Sectors tied to economic growth top U.S. strategists' picks for 2020

NEW YORK, Dec 19 (Reuters) - Betting U.S. economic indicators will point to accelerating growth next year, Wall Street banks recommend investors raise exposure to economically-sensitive sectors and scale back defensive ones.

A Reuters analysis of 2020 forecasts from 14 major financial institutions found that 10 have “overweight” ratings on industrials or financials, sectors that closely track economic cycles.

Another cyclical sectors, consumer discretionary was the next most recommended, with seven overweight ratings, followed by information technology, with six.

That contrasts with the end of last year, when defensive-leaning healthcare tied with technology as the most recommended sector with virtually the same group of banks, and the number of recommendations for the safe-haven utilities and consumer staples sectors grew from the previous year.

Some of those decisions may have coincided with a sharp sell-off in stocks in late 2018. Defensive sectors outperformed for much of 2019 even after Wall Street recovered from that swoon. But this quarter, defensive names have taken a backseat as the S&P 500, up nearly 28% year-to-date, has steadily blown past old records.

Strategists see S&P 500 gains in 2020 given the U.S. economy, even in its late stage, is expected to grow at a moderate pace and that prospects for global growth are improving.

“If the market’s going to trade higher, it’s going to be these cyclical sectors that are leading the charge,” said Scott Wren, senior global equity strategist at Wells Fargo Investment Institute, which has overweight ratings on financials, consumer discretionary and information technology.

S&P 500 industrials have been at the center of worries over the impact of the U.S. trade war with China. An initial trade agreement last week eased some of those concerns and could pave the way for further gains in trade-sensitive shares.

The outperformance of semiconductor shares, which have been lifted by the Phase 1 trade agreement, also points to growing confidence in the economy, said Michael Mullaney, director of global markets research at Boston Partners.

“Semiconductors are the spearhead of cyclical stocks,” he said. “They’re doing better, which once again tells us that there’s this positive backdrop from an economic standpoint.”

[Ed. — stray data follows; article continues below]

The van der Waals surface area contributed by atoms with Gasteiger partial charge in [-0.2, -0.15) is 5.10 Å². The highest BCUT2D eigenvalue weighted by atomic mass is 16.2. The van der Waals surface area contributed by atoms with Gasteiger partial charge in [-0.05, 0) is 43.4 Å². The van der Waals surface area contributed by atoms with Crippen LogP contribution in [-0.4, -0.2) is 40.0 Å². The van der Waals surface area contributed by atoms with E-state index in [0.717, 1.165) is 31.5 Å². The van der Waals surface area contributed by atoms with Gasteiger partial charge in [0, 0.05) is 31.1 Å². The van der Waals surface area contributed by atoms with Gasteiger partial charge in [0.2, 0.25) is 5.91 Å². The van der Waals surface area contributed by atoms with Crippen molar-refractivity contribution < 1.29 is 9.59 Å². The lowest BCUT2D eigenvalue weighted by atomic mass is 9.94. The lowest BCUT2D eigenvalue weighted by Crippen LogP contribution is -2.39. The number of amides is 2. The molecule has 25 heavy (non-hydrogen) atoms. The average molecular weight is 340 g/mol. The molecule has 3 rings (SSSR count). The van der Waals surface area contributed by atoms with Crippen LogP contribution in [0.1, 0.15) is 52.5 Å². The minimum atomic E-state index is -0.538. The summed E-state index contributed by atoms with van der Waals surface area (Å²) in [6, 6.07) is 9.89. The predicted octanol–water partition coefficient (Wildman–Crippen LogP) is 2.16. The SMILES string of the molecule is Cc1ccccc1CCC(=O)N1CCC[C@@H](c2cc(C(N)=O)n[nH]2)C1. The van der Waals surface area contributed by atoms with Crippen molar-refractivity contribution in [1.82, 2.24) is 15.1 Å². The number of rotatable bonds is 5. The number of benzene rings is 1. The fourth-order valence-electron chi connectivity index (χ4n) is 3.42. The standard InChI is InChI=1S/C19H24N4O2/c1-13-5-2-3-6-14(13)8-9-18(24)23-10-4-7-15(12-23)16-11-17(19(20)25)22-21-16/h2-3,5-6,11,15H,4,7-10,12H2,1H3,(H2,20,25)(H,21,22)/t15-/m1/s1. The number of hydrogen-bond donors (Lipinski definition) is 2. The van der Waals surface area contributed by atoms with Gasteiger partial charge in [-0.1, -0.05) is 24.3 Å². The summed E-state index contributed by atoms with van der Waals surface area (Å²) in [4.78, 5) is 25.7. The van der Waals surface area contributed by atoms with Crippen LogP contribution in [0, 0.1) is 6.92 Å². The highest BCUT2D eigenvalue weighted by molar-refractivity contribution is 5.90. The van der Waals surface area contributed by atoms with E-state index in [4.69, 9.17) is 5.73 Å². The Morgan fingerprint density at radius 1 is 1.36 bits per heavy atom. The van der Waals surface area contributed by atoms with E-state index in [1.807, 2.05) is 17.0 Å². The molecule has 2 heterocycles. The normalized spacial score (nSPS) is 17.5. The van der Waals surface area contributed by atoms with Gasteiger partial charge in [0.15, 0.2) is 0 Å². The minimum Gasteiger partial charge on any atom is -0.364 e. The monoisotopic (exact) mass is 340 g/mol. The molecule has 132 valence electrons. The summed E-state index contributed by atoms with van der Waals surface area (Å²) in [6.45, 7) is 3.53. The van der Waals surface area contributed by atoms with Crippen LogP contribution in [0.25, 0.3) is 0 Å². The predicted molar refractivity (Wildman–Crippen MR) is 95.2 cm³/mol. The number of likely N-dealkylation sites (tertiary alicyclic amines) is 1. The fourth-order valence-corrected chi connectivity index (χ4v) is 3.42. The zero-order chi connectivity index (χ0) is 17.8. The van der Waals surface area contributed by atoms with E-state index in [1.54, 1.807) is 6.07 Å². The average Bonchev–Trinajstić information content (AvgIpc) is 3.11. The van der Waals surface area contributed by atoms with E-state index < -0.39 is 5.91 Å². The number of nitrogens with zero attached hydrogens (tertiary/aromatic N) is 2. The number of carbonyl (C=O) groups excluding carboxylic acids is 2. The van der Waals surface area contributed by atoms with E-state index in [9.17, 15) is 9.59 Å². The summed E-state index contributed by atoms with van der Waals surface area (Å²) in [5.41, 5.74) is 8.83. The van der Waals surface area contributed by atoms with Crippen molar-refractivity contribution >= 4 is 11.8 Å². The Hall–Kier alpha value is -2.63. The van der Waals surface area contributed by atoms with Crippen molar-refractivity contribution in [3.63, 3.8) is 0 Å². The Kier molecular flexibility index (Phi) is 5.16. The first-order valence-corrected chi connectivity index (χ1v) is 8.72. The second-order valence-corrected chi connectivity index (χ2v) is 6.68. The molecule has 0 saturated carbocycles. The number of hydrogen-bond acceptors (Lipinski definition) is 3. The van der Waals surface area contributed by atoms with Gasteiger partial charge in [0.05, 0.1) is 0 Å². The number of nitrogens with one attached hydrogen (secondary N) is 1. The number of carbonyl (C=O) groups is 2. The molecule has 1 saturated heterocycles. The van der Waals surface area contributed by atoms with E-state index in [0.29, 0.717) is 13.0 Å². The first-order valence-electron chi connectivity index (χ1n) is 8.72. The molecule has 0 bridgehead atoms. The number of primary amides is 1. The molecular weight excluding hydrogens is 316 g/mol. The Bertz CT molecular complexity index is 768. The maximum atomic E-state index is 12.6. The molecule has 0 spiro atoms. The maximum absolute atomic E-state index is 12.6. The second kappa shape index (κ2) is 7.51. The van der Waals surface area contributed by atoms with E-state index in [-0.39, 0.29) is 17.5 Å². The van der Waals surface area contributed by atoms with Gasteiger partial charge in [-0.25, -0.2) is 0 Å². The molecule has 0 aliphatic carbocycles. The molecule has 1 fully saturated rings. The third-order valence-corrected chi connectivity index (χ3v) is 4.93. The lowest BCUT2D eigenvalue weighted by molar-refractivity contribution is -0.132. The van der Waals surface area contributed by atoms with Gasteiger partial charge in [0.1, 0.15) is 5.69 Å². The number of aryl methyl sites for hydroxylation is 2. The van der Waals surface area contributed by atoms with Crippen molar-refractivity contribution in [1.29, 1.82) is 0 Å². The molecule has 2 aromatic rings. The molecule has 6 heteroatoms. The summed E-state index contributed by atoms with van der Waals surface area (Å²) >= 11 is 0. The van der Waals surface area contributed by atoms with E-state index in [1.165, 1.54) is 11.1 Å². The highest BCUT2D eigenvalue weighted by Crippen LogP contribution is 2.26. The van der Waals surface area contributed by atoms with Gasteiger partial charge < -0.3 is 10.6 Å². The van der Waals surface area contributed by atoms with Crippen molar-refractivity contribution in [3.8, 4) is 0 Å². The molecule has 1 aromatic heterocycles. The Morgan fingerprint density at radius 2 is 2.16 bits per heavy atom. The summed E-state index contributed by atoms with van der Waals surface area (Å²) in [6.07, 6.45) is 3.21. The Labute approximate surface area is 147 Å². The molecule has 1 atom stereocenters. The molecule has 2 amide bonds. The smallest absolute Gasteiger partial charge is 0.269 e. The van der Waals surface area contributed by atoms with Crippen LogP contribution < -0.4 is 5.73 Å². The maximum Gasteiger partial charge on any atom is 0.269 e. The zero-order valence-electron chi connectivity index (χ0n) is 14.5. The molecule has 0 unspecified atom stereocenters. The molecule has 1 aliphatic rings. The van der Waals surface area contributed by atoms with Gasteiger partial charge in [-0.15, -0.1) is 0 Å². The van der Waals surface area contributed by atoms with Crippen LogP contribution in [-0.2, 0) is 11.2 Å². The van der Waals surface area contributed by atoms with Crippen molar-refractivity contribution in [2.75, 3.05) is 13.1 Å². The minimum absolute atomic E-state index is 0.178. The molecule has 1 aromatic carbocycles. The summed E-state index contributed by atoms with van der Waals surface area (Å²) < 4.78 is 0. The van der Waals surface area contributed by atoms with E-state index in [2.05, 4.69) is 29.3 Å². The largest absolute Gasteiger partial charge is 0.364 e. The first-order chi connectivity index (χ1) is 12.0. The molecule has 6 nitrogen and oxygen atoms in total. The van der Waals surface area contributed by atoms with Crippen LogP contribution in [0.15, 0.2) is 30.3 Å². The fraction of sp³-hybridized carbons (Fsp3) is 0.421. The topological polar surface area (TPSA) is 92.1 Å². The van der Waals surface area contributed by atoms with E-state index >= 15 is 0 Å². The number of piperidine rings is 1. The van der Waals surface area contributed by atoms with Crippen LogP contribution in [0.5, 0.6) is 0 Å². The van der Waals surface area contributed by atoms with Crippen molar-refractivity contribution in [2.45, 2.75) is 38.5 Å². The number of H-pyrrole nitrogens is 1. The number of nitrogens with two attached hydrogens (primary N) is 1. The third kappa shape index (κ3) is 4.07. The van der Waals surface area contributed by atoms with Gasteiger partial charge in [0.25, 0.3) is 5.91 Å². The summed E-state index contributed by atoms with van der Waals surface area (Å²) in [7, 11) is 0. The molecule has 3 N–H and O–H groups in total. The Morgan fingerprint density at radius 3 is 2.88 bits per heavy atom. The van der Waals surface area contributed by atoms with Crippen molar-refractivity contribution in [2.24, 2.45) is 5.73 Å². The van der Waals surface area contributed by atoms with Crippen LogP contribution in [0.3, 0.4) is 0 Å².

Strategists recommending financials cited still-attractive valuations, strong bank dividends and expectations the Federal Reserve will hold off cutting interest rates in the near term, and that bond yields will rise.

Consumer discretionary shares gained favor on expectations that consumers, benefiting from a robust labor market, will keep supporting the U.S. economy.

“We’ve ridden that one pretty hard for pretty long,” Wren said. “But right now it’s hard to bet against the consumer given the unemployment rate and rising wages.”

Technology, which some analysts classify as a cyclical sector, remains a favorite. Areas such as cloud computing and “the internet of things” present long-term investment opportunities, said Nela Richardson, investment strategist at Edward Jones in St. Louis.

“There’s multiple pathways to growth in tech,” she said. “Tech has a lot of arrows in the quiver.”

The S&P 500 technology index, up more than 45% year-to-date, has led sector gains so far this year, followed by the communication services index, up about 32%, and financials, up about 29%.

Even so, Bank of America downgraded technology to market weight from overweight, and UBS named tech as one of its least-favored sectors globally. Bank of America cited the potential for difficulty in longer-term U.S.-China trade negotiations to split technology supply chains between the two countries.

Strategists were also less upbeat on energy and materials, cyclical sectors that are sensitive to fluctuations in commodity prices, which ranked among the least-favored groups heading into 2020.

Even so, they were recommended by more banks than healthcare, communication services, consumer staples, utilities or real estate.

“When the recession drums eventually sound, we will get defensive again,” wrote strategists at Stifel, recommending energy and other cyclicals.

Reporting by Caroline Valetkevitch and April Joyner Editing by Nick Zieminski